5. HarvardLaw92 says:

    @Slugger:

    However, the reality is that the reins of government are firmly controlled by a duopoly.

    Enabled by the voters who keep voting for the candidates fielded by that duopoly. If there truly was a market for a third party, a viable one would already have constituted itself long before now.

  6. Sleeping Dog says:

    However, the reality is that the reins of government are firmly controlled by a duopoly.

    While the Founders never foresaw the rise of political parties, it was never their intention to create a democracy, a republic controlled by the right sort of people was the aim and the duopoly serves that purpose.

  7. Pch101 says:

    Alexander Hamilton (that Federalist Papers dude) was more interested in stability than popular will. The checks-and-balances system was intended to contain special interests and whimsical ideas, even if they were popular.

    On the other side of the aisle, the anti-Federalists wanted some things to be above majority rule, hence the need for a bill of rights that imposes some absolutes.

    So no, we’re not real big on democracy in its purest forms here. Never have been, never will be.

  8. john430 says:

    Yes, the parties are private organizations. Having said that, it appears that the Democrats creation of superdelegates protects incumbents and gives them with power to override the elected delegates and supports and encourages cronyism.

  9. Mister Bluster says:

    @john430:..the Democrats creation of superdelegates protects incumbents and gives them with power to override the elected delegates…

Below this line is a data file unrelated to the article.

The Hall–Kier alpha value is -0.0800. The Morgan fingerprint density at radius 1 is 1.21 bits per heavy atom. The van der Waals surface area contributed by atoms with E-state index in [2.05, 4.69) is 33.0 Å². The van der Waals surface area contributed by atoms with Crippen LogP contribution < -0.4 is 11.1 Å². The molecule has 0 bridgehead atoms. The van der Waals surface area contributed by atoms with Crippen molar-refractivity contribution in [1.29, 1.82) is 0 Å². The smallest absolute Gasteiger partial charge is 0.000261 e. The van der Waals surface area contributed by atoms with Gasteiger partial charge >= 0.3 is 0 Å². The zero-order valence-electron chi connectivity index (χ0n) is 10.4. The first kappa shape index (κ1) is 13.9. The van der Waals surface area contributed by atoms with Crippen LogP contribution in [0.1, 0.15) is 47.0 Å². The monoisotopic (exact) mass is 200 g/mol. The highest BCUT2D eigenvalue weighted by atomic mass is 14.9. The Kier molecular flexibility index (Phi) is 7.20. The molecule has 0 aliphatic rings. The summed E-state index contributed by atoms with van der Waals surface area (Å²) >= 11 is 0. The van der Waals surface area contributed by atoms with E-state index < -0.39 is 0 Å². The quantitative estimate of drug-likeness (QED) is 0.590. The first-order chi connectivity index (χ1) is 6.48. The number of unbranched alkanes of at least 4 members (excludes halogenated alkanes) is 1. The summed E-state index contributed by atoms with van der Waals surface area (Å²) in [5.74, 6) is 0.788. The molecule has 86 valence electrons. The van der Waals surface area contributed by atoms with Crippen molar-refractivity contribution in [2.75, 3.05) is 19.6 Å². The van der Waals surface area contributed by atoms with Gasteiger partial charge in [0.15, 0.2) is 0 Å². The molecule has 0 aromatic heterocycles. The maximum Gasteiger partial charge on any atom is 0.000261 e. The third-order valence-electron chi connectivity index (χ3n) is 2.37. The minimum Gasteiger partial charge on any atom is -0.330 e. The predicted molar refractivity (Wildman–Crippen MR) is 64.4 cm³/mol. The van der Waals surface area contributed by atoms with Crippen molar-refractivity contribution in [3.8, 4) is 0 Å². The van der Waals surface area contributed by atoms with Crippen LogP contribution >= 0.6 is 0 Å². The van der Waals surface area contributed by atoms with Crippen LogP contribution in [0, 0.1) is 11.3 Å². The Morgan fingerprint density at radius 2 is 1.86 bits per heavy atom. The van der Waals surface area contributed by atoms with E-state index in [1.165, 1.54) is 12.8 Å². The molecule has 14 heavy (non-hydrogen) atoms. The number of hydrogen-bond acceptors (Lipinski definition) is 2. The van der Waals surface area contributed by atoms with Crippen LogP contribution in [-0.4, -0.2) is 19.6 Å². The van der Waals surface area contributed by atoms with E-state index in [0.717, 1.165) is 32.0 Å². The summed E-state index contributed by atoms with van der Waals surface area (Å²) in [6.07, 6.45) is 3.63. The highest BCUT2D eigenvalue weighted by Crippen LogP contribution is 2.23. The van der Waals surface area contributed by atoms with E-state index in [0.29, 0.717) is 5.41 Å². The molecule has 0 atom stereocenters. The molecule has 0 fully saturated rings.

Of course no Republicans would think of doing such a thing in Cleveland this summer!

  10. PJ says:

    @john430:

    Yes, the parties are private organizations. Having said that, it appears that the Democrats creation of superdelegates protects incumbents and gives them with power to override the elected delegates and supports and encourages cronyism.

    Yeah, let me know when that actually happens. It hasn’t happened yet and it won’t happen this year. Clinton will end up with a big lead in pledged delegates, the superdelegates will not subvert the will of those having voted in the primaries.

    The GOP, on the other hand, is scheming to give the nomination to someone who two-thirds of the primary voters didn’t vote for, it may even be someone who didn’t even run in the primary, this despite the GOP primary having started with the most candidates of any primary in history.

  11. HarvardLaw92 says:

    @Sleeping Dog:

    Much truth in that. The system as created by the founders was nothing like a democracy. It gave the illusion of being a democracy while in fact being a benevolent oligarchy.

    Consider that under the system as they created it, senators were appointed by state legislatures, not elected, and at the time pretty much every state legislature had requirements based on property / wealth as a condition of participation.

    Then consider the power that the founders gave the Senate. It alone can approve treaties. It alone can approve nominations to office (especially SCOTUS). It alone has veto power over anything and everything that the House proposes via the requirement that legislation must be approved by both houses of Congress. It alone has the power to remove officials from office (including the president).

    Heck, Jefferson and Adams, among others, vigorously defended the principle of access to voting being conditioned on wealth.

    People romanticize history, never more so than where the Founding Fathers are concerned. They were many things, and they created IMO the most stable government the world has ever known, but egalitarians they were not …